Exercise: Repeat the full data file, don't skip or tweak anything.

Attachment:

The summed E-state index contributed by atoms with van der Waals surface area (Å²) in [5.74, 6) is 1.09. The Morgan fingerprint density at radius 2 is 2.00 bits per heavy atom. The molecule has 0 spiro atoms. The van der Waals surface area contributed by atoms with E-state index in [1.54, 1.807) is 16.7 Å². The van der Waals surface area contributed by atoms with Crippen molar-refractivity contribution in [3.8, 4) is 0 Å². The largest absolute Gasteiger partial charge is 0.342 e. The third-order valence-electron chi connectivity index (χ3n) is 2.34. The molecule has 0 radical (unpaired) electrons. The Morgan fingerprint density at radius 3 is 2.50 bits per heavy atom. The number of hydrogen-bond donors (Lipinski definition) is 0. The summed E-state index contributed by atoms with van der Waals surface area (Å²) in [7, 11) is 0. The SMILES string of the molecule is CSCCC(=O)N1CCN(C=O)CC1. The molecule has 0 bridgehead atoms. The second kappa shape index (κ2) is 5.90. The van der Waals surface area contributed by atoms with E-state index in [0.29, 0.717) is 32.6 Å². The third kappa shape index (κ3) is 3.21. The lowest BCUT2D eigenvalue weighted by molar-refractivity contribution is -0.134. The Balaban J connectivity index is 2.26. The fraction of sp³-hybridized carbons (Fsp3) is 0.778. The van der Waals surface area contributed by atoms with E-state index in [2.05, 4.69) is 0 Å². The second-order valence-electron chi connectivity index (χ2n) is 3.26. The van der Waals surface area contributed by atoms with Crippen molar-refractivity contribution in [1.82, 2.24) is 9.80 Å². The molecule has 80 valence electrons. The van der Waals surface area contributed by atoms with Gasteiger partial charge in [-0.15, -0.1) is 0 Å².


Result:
The summed E-state index contributed by atoms with van der Waals surface area (Å²) in [5.74, 6) is 1.09. The Morgan fingerprint density at radius 2 is 2.00 bits per heavy atom. The molecule has 0 spiro atoms. The van der Waals surface area contributed by atoms with E-state index in [1.54, 1.807) is 16.7 Å². The van der Waals surface area contributed by atoms with Crippen molar-refractivity contribution in [3.8, 4) is 0 Å². The largest absolute Gasteiger partial charge is 0.342 e. The third-order valence-electron chi connectivity index (χ3n) is 2.34. The molecule has 0 radical (unpaired) electrons. The Morgan fingerprint density at radius 3 is 2.50 bits per heavy atom. The number of hydrogen-bond donors (Lipinski definition) is 0. The summed E-state index contributed by atoms with van der Waals surface area (Å²) in [7, 11) is 0. The SMILES string of the molecule is CSCCC(=O)N1CCN(C=O)CC1. The molecule has 0 bridgehead atoms. The second kappa shape index (κ2) is 5.90. The van der Waals surface area contributed by atoms with E-state index in [0.29, 0.717) is 32.6 Å². The third kappa shape index (κ3) is 3.21. The lowest BCUT2D eigenvalue weighted by molar-refractivity contribution is -0.134. The Balaban J connectivity index is 2.26. The fraction of sp³-hybridized carbons (Fsp3) is 0.778. The van der Waals surface area contributed by atoms with E-state index in [2.05, 4.69) is 0 Å². The second-order valence-electron chi connectivity index (χ2n) is 3.26. The van der Waals surface area contributed by atoms with Crippen molar-refractivity contribution in [1.82, 2.24) is 9.80 Å². The molecule has 80 valence electrons. The van der Waals surface area contributed by atoms with Gasteiger partial charge in [-0.15, -0.1) is 0 Å².